"Why don't we go to the shore and look at houses?"
It happens every year, right about this time. There may be piles of leaves on my front lawn, but my children, with that "back to school" excitement now a memory, are already thinking of their next summer vacation. And even if the thermometer reads 20 degrees, my kids are on the beach, at least in their minds. "Let's look at houses," my sons chime in. Their enthusiasm must be catching, because before you know it I've agreed to a trek down the expressway to our favorite shore spot.
So begins our Vacation Planning 101. Forget what the calendar says - any time is a good time to get away, even if it's for an overnight in the next town. Vacationing - whether it's a month cross country, an exotic two weeks in the Bahamas, or a weekend at Camp Lamazula - is one of the great pleasures in life, for the younger set as well as their parents. However, when so many people -- and temperaments, ages, plans and interests -- are involved, perfection may depend on planning.
Actually, my kids got it right. Setting priorities is a good first step in family-vacation planning. "Your own mental preparation is the first step," says author Vicki Lansky in her book, Trouble-Free Travel With Children. "Learn to expect the unexpected, and be prepared to change plans." Family members should take a reporter's approach and determine the where, when and how of the vacation.
Choosing a Destination
When deciding a vacation destination, adults need to set the boundaries of the trip, based upon such things as available time off and budget considerations. But it's also fun to include all family members in on the discussion. "You'll have a much better time if you plan your trip according to the ages and interests of the children," according to family vacation specialist Susan McKane. "Children are always ready with ideas about where they'd like to go, and sometimes the best part of a trip is seeing someplace familiar to you through your child's eyes." Have your child create a wish list of places to visit and sights to see. (An added bonus -- kids get a mini-geography lesson and are introduced to the use of maps.)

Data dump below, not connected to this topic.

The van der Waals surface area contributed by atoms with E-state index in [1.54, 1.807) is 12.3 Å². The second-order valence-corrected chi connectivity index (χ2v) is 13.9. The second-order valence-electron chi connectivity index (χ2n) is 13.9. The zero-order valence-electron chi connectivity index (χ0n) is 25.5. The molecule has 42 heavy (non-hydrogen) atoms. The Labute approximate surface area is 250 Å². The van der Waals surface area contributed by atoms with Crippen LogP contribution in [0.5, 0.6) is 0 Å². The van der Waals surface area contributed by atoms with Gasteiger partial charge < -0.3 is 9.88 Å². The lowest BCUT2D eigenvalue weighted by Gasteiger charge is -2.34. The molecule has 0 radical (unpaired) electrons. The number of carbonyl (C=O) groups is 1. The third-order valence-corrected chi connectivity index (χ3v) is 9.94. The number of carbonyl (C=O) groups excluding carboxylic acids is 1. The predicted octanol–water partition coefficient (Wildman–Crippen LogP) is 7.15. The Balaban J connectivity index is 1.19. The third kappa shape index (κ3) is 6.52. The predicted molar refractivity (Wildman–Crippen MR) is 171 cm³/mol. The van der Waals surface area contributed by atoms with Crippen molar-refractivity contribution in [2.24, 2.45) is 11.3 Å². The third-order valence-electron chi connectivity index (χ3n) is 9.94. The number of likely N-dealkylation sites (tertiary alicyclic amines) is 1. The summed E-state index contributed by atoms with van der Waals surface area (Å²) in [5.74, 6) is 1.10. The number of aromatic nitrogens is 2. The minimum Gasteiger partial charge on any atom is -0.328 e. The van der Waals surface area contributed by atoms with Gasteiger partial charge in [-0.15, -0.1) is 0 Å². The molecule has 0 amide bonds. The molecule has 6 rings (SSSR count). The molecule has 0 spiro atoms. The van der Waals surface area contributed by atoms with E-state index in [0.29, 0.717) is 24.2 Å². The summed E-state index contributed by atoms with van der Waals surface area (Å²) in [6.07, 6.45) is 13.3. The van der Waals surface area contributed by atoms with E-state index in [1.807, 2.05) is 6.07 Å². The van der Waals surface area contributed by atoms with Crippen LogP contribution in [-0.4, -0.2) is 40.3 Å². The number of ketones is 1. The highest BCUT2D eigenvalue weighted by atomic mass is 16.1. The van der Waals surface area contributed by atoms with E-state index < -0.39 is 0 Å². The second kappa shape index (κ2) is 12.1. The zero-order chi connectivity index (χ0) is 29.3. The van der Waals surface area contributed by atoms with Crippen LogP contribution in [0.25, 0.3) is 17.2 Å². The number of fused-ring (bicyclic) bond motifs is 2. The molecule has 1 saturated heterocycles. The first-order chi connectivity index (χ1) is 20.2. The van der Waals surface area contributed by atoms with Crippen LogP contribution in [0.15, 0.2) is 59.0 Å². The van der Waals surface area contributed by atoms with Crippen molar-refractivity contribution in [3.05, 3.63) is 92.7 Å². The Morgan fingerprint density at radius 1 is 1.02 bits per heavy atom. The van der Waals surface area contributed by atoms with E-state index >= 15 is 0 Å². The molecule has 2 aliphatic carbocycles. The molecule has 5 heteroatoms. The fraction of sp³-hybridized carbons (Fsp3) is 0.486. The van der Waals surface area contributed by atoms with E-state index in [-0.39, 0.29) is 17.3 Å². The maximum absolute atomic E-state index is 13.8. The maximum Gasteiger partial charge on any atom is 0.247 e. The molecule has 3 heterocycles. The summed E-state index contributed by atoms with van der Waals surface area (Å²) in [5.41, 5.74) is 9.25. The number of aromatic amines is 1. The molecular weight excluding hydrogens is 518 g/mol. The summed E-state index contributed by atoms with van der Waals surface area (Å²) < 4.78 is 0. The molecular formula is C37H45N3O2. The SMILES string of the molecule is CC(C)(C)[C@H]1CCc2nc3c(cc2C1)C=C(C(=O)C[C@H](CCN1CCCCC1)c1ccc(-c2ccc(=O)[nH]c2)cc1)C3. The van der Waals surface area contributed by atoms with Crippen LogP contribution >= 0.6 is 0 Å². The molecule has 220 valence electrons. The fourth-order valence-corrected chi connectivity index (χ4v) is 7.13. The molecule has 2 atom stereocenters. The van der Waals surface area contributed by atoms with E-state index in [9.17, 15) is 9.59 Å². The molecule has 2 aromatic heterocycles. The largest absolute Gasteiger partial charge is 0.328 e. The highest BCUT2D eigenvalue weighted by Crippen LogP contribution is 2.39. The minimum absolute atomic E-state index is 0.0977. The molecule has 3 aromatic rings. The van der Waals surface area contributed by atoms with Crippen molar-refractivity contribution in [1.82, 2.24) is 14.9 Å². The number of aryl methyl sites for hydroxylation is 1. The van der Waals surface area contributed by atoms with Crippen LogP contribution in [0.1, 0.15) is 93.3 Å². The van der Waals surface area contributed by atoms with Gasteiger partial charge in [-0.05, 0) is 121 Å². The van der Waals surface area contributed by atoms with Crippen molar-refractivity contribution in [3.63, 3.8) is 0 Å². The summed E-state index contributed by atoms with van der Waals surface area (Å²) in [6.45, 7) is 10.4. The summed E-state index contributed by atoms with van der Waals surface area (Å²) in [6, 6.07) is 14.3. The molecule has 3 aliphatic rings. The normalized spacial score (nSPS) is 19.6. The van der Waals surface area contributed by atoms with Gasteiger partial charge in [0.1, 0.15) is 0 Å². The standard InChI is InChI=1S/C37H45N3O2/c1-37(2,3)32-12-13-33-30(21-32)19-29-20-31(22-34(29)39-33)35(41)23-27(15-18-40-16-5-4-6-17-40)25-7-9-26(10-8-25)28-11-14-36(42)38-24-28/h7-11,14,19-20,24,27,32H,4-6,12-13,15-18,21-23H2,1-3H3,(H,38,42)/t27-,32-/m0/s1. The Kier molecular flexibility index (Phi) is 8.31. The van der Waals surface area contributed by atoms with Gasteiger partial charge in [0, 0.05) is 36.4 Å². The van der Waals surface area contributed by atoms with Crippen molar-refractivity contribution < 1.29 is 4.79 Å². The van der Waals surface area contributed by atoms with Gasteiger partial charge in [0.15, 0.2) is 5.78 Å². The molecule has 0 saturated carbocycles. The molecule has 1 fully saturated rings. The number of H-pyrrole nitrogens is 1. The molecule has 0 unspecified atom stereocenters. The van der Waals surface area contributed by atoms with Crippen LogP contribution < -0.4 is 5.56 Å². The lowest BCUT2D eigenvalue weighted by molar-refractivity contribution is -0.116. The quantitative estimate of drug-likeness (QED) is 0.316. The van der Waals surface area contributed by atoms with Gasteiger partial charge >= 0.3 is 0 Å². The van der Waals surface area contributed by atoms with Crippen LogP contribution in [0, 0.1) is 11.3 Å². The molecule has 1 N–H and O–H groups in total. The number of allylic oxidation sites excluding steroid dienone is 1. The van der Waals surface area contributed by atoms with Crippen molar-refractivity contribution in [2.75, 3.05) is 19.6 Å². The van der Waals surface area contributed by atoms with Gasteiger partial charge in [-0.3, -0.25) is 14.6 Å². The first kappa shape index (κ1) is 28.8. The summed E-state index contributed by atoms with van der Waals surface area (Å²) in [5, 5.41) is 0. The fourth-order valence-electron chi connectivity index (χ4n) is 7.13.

There are numerous Internet sites that offer helpful traveling tips, as well as ones that can specifically assist in planning (and sometimes even booking) the family getaway. The QuinWell Travel site's Family Travel section includes information on various family trips -- from Disney to the Caribbean to Washington, D.C. -- and also comes with a travel tutorial (Travel 101) and numerous checklists. Expedia does away with the headache of booking a flight, finding accommodations and preparing for the trip by doing it all for you.
In addition, all major attractions, from the Statue of Liberty to Universal Studios, have their own sites. And the grandfather of all family vacations, Walt Disney World, offers a web site, which, in turn, hosts the Family.com Web site, where you'll find lots of information about traveling with children.
If you want to save yourself some legwork, you can even find a vacation rental in Maine, Aruba, or Canada -- without ever leaving your living room. Vacation Rentals Online, allows you to search through pictures of available houses in the United States, the Caribbean, Europe and Central America.